Below you will find all the basses that Mark King used since 1980. Some basses are still missing! If you want to help, contact me.
Mark’s Guitars N Stuff! (2006) – Photo courtesy of Lars Mullen.
The first Alembics that Mark ordered were two long scale 34″ Series II basses:
1. Cocobolo top and back, mahogany semi-hollow body, maple accents, with front laser LEDs (in Mother of Pearl oval inlays) and red side LEDs in the seven piece maple/purpleheart through neck with ebony fingerboard. Gold hardware. Polyester clear gloss finish. DS5 external power supply.
2. AAAAA quilted maple top and back, mahogany semi-hollow body, purpleheart accents, with front lasers (in Mother of Pearl oval inlays) and red side LEDs in the seven piece maple/purpleheart neck, with ebony fingerboard. Gold hardware. Polyester clear gloss finish. DS5 external power supply.
Prior to the completion of those basses, mark purchased a second-hand birds-eye maple Series I bass and a walnut Distillate bass, because allegedly, he couldn’t wait to play those Alembics.
Shortly after receiving the two long scale basses, he ordered two more Series II basses (one cocobolo and one AAAAA quilted maple), with the exact same specs as the long scales, only this time in 32″ medium scale. The latter are actually the two basses he used on the “Isle of Wight 2000″ live DVD.
By the way, the standard string spacing of the Alembics, are identical to those of Mark’s custom Status Kingbass. Mark appearently was so comfortable with the Alembic narrow string spacing, that he copied them to the Status.
He had two Pangborns built in 1982 and played them extensively in this period. These two basses, according to Steve Thatcher were the finest Ashley produced with outstanding woods and inlay work.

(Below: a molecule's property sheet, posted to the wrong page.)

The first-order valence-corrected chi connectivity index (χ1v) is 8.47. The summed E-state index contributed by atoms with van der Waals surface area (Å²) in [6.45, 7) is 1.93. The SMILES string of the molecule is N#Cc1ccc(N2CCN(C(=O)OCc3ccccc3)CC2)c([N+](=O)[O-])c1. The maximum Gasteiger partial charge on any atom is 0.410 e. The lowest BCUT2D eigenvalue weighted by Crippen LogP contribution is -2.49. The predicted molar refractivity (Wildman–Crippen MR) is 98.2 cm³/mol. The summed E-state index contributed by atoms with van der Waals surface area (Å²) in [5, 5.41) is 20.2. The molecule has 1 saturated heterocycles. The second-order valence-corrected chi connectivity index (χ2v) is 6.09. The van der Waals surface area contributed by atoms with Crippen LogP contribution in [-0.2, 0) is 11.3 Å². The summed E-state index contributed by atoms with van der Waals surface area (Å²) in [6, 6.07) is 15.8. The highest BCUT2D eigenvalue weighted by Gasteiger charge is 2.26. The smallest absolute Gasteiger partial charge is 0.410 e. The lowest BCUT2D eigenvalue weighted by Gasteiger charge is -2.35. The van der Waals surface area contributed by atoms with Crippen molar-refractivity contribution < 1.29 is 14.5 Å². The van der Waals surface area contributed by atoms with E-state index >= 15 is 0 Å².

Steve Thatcher who worked with Ashley from 1982/1984 recalls when Mark turned up at the workshop looking for a new bass…
“Mark King came to our workshop to try out some new basses. He played for around an hour and dazzled us both with his technique. Initially he wanted two basses (for free) but we eventually negotiated that he pay for one and get the other one for nothing. These basses were probably the best instruments ever produced with meticulous attention to detail”.
Fender made a Mark King model Jazz – 42 of them, for sale in 99. These were built and set up exactly to Mark’s spec. They had the flat board, Sims LEDs and a beautiful custom neck plate with Mark’s signature on it.
These basses were shown to Mark only just before the 1999 tour began. On this occasion he has taken two basses so one can be waiting whilst strings are changed and of course for back-up in emergencies. One is in a light-blue finish and the other a quieter sunset finish. They both have rosewood fingerboards.
The GB Standard range is based on a popular and now almost traditional bass style which they term an ‘enhanced jazz bass’ style. The basic shape being present but with their specific sculpting and contouring where it counts. They have Hipshot light weight machine-heads and Schaller 2000 adjustable width bridges. The bodies are made from light weight swamp-ash and the necks from maple. Each string has a usable two octave range.
The controls are from the top : Pickup mix (pan) : Main volume : Treble : Mid and Bass on a dual knob : Pickup coil configuration switch. Mark had the Blue customised with blue led lights and the Red with green led lights so there is an extra switch to turn these on. They are powered by two 9Volt batteries.
In November 2000, Rob Green went to visit Mark and, after a couple of bottles of fine red, they decided that it was time to create the bass he had always wanted.
Mark came to the conclusion that most basses were just too big and not as manageable as they could be and he really needed a smaller bodied instrument with more voluptuous lines. The headless concept used on Status basses since the beginning was great but not being able to add vibrato and bend the string was a drawback. Rob solved this with the invention of the “BendWell”… a recess behind the top-nut which allows the player to bend the string up two semitones.
The combination of the small, arch-top, double-cutaway body, the headless neck and the BendWell fell into place to produce a bass which prompts Mark to comment “……this bass makes old ‘ vintage’ bass designs look like dinosaurs”.